10. Within the framework of the MTCR mandate, Partners confirmed their commitment to implement fully UN Security Council resolutions 1695, 1718, 1874, 2087, 2094, 2270, 2321, 2356, 2371 and 2375, having in mind the ballistic missile-related provisions of the resolutions, in particular resolution 2371. Bearing in mind the grave international situation due to DPRK missile development, partners reiterated their firm commitment to exercise extreme vigilance when controlling transfers that could contribute to the DPRK’s ballistic missile programme, in response to the drastic escalation of ballistic missile launches and significant missile technology development by the DPRK since February 2016. With regard to Iran, Partners noted the continuing process of implementation of the Joint Comprehensive Plan of Action (JCPOA) endorsed by UN Security Council resolution 2231. Partners confirmed their commitment to implement this resolution, having in mind the ballistic missile-related provisions in Annex B of this resolution. Partners agreed to continue exchanging views on missile programme developments.

11. Partners expressed particular appreciation for the outreach activities conducted by the outgoing MTCR Chairman Director General Ham Sang-wook of the Republic of Korea. The new MTCR Chairs were encouraged to follow up and conduct further outreach activities and contacts in order to increase transparency about the Regime, to promote its objectives and to maintain the momentum of dialogue with the visited countries. Partners also encouraged the continuation of individual, collective and regional efforts to assist non-Partner states and other interested parties in implementing missile-related export controls, and to inform the Chair about these activities.

12. Partners reaffirmed the critical importance of the MTCR’s on-going technical work. They underlined that the rapid technological development and changes in proliferant procurement practices related to sensitive items and technologies continue to require great awareness and effective actions to address these developments. They recognised that the Equipment, Software, and Technology Annex is a cornerstone of the work done by the MTCR to prevent missile proliferation and expressed deep appreciation for the accomplishments of the MTCR’s Technical Experts Meeting (TEM).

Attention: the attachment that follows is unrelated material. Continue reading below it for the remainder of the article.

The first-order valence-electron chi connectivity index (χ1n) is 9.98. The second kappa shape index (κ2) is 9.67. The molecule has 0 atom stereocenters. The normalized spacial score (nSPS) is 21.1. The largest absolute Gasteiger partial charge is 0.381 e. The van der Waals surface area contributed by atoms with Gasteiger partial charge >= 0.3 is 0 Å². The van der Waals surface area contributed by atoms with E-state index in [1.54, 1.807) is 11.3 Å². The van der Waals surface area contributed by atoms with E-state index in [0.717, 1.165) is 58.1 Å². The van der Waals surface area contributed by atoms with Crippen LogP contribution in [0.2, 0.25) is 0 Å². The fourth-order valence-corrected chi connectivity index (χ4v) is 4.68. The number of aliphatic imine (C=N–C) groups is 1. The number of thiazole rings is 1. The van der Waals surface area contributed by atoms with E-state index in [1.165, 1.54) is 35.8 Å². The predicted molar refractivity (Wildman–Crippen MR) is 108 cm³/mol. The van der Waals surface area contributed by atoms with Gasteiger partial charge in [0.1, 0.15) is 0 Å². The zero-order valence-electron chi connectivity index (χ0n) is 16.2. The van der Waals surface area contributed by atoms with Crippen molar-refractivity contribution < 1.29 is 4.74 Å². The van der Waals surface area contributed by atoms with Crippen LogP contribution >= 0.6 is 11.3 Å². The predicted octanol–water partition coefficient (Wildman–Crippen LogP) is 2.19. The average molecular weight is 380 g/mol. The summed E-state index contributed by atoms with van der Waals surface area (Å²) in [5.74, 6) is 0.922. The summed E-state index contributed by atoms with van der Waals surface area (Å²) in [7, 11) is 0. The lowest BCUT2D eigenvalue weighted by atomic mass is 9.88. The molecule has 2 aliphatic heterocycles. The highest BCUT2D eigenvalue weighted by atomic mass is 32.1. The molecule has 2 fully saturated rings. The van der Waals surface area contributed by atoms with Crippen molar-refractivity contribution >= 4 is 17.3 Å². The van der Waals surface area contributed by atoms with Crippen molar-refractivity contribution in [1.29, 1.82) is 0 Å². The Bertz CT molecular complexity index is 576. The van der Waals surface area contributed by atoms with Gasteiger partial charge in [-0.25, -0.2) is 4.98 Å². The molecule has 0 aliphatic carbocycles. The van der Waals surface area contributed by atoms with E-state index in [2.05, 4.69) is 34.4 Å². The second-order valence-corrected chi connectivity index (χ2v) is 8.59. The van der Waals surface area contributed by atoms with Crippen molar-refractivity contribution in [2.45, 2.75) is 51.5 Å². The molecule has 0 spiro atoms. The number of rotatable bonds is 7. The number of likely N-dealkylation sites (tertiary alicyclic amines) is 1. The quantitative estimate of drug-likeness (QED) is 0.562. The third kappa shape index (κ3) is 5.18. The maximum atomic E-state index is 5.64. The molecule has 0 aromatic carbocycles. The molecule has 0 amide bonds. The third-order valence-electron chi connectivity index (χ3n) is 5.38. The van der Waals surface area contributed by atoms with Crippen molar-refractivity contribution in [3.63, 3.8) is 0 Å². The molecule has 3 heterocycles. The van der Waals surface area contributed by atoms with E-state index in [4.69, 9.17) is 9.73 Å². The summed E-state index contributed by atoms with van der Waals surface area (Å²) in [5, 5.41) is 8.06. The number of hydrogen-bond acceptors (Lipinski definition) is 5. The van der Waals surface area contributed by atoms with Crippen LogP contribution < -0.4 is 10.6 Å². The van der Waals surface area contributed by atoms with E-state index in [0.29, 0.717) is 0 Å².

13. Partners also expressed their deep appreciation for the work of the MTCR’s Licensing and Enforcement Experts Meeting (LEEM), and the Information Exchange Meeting (IEM). In the IEM and LEEM, Partners continued discussions on a number of issues, including proliferation trends, procurement activities and strategies in support of programmes for WMD delivery means; serious risks and challenges posed by intangible technology transfers (ITT); key technology trends in missile programmes; catch-all controls for non-listed items; and brokering, transit and transhipment issues, and efforts to exploit them to evade export controls. These discussions showed that constant awareness; sharing of information, including best practices; and updating of MTCR countries’ export control systems and enforcement efforts are of great importance and have a significant impact on their work aimed at curbing proliferation of WMD means of delivery.

14. Partners exchanged views on issues relating to future membership. Individual applications for membership were thoroughly discussed. The membership issue will continue to be on the agenda.

15. Partners reviewed a number of issues relating to the internal operation of the MTCR, including the continuity and effectiveness of its Chairmanship.

16. Partners thanked France for successfully organising a Reinforced Point of Contact meeting in Paris and for acting as the Regime’s Point of Contact.

17. Partners noted the address by the Chair of the Hague Code of Conduct Against Ballistic Missile Proliferation, Ambassador Marek Szczygieł

18. The MTCR has 35 members: Argentina, Australia, Austria, Belgium, Brazil, Bulgaria, Canada, the Czech Republic, Denmark, Finland, France, Germany, Greece, Hungary, Iceland, India, Ireland, Italy, Japan, Luxembourg, the Netherlands, New Zealand, Norway, Poland, Portugal, the Republic of Korea, the Russian Federation, South Africa, Spain, Sweden, Switzerland, Turkey, Ukraine, the United Kingdom and the United States of America.